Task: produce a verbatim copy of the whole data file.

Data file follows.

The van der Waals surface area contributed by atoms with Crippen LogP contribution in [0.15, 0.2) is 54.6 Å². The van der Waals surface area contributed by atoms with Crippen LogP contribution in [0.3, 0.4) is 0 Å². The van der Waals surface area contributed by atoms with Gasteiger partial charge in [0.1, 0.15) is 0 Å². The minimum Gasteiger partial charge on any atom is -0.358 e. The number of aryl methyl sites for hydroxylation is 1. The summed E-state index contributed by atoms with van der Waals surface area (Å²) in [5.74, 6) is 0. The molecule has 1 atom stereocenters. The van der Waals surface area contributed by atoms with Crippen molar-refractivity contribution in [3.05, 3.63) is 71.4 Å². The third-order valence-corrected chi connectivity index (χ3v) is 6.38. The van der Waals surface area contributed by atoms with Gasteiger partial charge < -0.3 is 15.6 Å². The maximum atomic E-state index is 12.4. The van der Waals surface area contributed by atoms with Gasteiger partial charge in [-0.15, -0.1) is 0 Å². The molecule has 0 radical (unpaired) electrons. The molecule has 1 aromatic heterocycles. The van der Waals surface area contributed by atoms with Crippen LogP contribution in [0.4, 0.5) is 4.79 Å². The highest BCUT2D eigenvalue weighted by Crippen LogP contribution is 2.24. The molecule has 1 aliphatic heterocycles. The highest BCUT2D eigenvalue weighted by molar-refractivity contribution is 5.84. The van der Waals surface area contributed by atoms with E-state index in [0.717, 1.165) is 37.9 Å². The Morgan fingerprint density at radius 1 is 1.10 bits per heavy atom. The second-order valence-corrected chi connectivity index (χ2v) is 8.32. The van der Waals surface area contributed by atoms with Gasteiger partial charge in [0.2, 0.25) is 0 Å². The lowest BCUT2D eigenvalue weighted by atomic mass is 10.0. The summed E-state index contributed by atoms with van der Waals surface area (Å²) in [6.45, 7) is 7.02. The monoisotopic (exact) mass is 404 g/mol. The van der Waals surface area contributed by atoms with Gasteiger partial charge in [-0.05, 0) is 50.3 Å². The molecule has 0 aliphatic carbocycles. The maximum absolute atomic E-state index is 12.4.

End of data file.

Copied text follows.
The van der Waals surface area contributed by atoms with Crippen LogP contribution in [0.15, 0.2) is 54.6 Å². The van der Waals surface area contributed by atoms with Crippen LogP contribution in [0.3, 0.4) is 0 Å². The van der Waals surface area contributed by atoms with Gasteiger partial charge in [0.1, 0.15) is 0 Å². The minimum Gasteiger partial charge on any atom is -0.358 e. The number of aryl methyl sites for hydroxylation is 1. The summed E-state index contributed by atoms with van der Waals surface area (Å²) in [5.74, 6) is 0. The molecule has 1 atom stereocenters. The van der Waals surface area contributed by atoms with Crippen molar-refractivity contribution in [3.05, 3.63) is 71.4 Å². The third-order valence-corrected chi connectivity index (χ3v) is 6.38. The van der Waals surface area contributed by atoms with Gasteiger partial charge < -0.3 is 15.6 Å². The maximum atomic E-state index is 12.4. The van der Waals surface area contributed by atoms with Gasteiger partial charge in [-0.15, -0.1) is 0 Å². The molecule has 0 radical (unpaired) electrons. The molecule has 1 aromatic heterocycles. The van der Waals surface area contributed by atoms with Crippen LogP contribution in [0.4, 0.5) is 4.79 Å². The highest BCUT2D eigenvalue weighted by Crippen LogP contribution is 2.24. The molecule has 1 aliphatic heterocycles. The highest BCUT2D eigenvalue weighted by molar-refractivity contribution is 5.84. The van der Waals surface area contributed by atoms with E-state index in [0.717, 1.165) is 37.9 Å². The Morgan fingerprint density at radius 1 is 1.10 bits per heavy atom. The second-order valence-corrected chi connectivity index (χ2v) is 8.32. The van der Waals surface area contributed by atoms with Gasteiger partial charge in [0.2, 0.25) is 0 Å². The lowest BCUT2D eigenvalue weighted by atomic mass is 10.0. The summed E-state index contributed by atoms with van der Waals surface area (Å²) in [6.45, 7) is 7.02. The monoisotopic (exact) mass is 404 g/mol. The van der Waals surface area contributed by atoms with Gasteiger partial charge in [-0.05, 0) is 50.3 Å². The molecule has 0 aliphatic carbocycles. The maximum absolute atomic E-state index is 12.4.